Today on the Land Use Trail: Curry County Lily Fields

We’re continuing our tour of our Land Use Trail. Today, April 17: The lily fields of Curry County, where much of the nation's supply of a unique but valuable crop is grown.

Today on the Land Use Trail: "Ranch under the Rimrock"

We’re continuing our tour of our Land Use Trail. Today, March 3: Ranch Under the Rimrock, Governor Tom McCall’s childhood home in the desert of Crook County.

Op-Ed: Land Use Still Works

"Farmers can farm, and builders can build," writes 1000 Friends Executive Director Jason Miner. "Each plays a vital role in Oregon's future." Read his op-ed published recently by the Portland Tribune, Hillsboro Tribune, and Newberg Graphic.

Four Questions for a Conservation Champion: Mike McCloskey

Few people know conservation history as well as Mike McCloskey. This is true in part because he just wrote a book on the topic, but more to the point—because he has lived it.

Photo Essay: A Shared State

What do you share? After Airbnb's recent declaration of Portland as a "Shared City", we got to thinking: what does "sharing" mean when it comes to a place? Ultimately, Oregon promises something much bigger. We are a "Shared State." 

Avoiding Disaster: Lessons from the Washington Landslide

The recent landslide tragedy on Washington's Stillaguamish River, in which several dozen people perished, has many people concerned about landslide risks here in Oregon. Fortunately, land use planning can help avoid putting more homes in harm's way.

Today on the Land Use Trail: Sherman County Wheat

We’re continuing our tour of our Land Use Trail. Today, March 3: Sherman County’s wheat fields, a core economic driver of “The Land Between Two Rivers.”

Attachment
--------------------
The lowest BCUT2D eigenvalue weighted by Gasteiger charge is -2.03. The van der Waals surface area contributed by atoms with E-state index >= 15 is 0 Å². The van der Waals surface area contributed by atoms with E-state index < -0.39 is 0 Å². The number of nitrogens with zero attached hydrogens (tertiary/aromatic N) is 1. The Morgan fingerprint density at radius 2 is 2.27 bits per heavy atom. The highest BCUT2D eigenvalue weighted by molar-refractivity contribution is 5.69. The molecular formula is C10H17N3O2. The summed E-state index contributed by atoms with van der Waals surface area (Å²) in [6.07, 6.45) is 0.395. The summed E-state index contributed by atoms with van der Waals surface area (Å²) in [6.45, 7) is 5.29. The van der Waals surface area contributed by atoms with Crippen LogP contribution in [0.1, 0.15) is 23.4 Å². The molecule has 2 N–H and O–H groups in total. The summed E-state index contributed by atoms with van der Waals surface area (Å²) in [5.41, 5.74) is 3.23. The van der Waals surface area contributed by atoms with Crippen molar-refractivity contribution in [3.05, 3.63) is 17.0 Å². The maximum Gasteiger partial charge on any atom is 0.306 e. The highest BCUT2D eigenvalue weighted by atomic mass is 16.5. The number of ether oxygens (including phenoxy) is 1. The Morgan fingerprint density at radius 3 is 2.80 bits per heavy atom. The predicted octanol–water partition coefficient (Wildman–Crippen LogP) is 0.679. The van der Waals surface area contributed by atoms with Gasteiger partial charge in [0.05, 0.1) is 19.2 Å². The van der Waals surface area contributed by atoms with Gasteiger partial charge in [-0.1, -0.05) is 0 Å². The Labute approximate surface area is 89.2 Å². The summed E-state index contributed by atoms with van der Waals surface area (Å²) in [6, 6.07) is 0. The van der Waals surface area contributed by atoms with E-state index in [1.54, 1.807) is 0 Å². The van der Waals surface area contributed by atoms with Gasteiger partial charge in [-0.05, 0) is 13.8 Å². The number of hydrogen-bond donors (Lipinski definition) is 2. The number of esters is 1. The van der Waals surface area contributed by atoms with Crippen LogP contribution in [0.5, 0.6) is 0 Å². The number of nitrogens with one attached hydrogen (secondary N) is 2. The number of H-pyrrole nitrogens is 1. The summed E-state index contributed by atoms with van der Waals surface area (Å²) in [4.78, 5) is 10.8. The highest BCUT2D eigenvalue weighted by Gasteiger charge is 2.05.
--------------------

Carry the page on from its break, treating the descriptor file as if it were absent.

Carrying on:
Op-Ed: The Reserves Agreement and Oregon's Future

In an op-ed published March 14 on The Oregonian's website, 1000 Friends Executive Director Jason Miner describes how the urban and rural reserves agreement emerged from a local government's failure, and why supporters of farmland should be prepared to defend it.

Daily Journal of Commerce: CRC's Demise Means Money for Delayed Projects

Over $116 million that would have simply paid for debt service on the Columbia River Crossing over the next two years can now be applied to important maintenance projects elsewhere, reports the Daily Journal of Commerce:

That is because $116.6 million that the state expects to receive in federal money – previously allocated to pay for two years of debt service on the CRC – could be reallocated to eight highway projects around the state, Oregon Department of Transportation officials said this week.

2014 Oregon Legislative Recap: 5 Key Takeaways for Land Use

This year's short legislative session was a typically wild ride in Salem. When legislators concluded their work on March 7, we emerged with big wins on some important topics, but also some key questions left unanswered. Here are our 5 key takeaways from this session.

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